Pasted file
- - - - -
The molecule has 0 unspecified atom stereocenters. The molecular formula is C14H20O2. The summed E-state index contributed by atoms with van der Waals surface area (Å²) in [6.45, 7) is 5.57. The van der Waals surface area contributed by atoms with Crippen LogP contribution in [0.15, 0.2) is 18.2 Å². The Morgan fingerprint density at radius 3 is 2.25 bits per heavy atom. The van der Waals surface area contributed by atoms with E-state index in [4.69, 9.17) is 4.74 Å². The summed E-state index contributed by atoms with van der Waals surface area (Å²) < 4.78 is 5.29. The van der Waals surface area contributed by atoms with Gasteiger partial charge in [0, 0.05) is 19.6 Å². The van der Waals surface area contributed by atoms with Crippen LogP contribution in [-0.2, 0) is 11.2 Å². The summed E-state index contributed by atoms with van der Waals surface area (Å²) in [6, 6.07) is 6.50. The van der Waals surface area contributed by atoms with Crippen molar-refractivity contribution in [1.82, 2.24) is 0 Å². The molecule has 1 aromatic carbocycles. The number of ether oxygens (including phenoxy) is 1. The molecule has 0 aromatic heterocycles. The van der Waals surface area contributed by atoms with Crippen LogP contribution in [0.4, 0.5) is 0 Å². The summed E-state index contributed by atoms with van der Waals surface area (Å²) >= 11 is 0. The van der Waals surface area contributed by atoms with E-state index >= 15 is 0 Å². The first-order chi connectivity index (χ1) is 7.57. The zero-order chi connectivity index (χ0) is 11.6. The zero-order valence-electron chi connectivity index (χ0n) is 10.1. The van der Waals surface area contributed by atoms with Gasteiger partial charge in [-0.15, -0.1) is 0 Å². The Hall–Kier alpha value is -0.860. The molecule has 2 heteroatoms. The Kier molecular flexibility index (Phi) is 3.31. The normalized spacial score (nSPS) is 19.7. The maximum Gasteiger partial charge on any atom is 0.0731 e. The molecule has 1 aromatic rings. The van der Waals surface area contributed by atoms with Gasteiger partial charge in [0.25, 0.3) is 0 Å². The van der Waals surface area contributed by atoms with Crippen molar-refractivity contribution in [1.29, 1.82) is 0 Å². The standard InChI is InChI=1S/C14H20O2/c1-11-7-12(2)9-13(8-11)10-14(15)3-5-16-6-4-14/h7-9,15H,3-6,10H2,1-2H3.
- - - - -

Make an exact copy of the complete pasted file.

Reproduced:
The molecule has 0 unspecified atom stereocenters. The molecular formula is C14H20O2. The summed E-state index contributed by atoms with van der Waals surface area (Å²) in [6.45, 7) is 5.57. The van der Waals surface area contributed by atoms with Crippen LogP contribution in [0.15, 0.2) is 18.2 Å². The Morgan fingerprint density at radius 3 is 2.25 bits per heavy atom. The van der Waals surface area contributed by atoms with E-state index in [4.69, 9.17) is 4.74 Å². The summed E-state index contributed by atoms with van der Waals surface area (Å²) < 4.78 is 5.29. The van der Waals surface area contributed by atoms with Gasteiger partial charge in [0, 0.05) is 19.6 Å². The van der Waals surface area contributed by atoms with Crippen LogP contribution in [-0.2, 0) is 11.2 Å². The summed E-state index contributed by atoms with van der Waals surface area (Å²) in [6, 6.07) is 6.50. The van der Waals surface area contributed by atoms with Crippen molar-refractivity contribution in [1.82, 2.24) is 0 Å². The molecule has 1 aromatic carbocycles. The number of ether oxygens (including phenoxy) is 1. The molecule has 0 aromatic heterocycles. The van der Waals surface area contributed by atoms with Crippen LogP contribution in [0.4, 0.5) is 0 Å². The summed E-state index contributed by atoms with van der Waals surface area (Å²) >= 11 is 0. The van der Waals surface area contributed by atoms with E-state index >= 15 is 0 Å². The first-order chi connectivity index (χ1) is 7.57. The zero-order chi connectivity index (χ0) is 11.6. The zero-order valence-electron chi connectivity index (χ0n) is 10.1. The van der Waals surface area contributed by atoms with Gasteiger partial charge in [-0.15, -0.1) is 0 Å². The Hall–Kier alpha value is -0.860. The molecule has 2 heteroatoms. The Kier molecular flexibility index (Phi) is 3.31. The normalized spacial score (nSPS) is 19.7. The maximum Gasteiger partial charge on any atom is 0.0731 e. The molecule has 1 aromatic rings. The van der Waals surface area contributed by atoms with Gasteiger partial charge in [0.25, 0.3) is 0 Å². The van der Waals surface area contributed by atoms with Crippen molar-refractivity contribution in [1.29, 1.82) is 0 Å². The standard InChI is InChI=1S/C14H20O2/c1-11-7-12(2)9-13(8-11)10-14(15)3-5-16-6-4-14/h7-9,15H,3-6,10H2,1-2H3.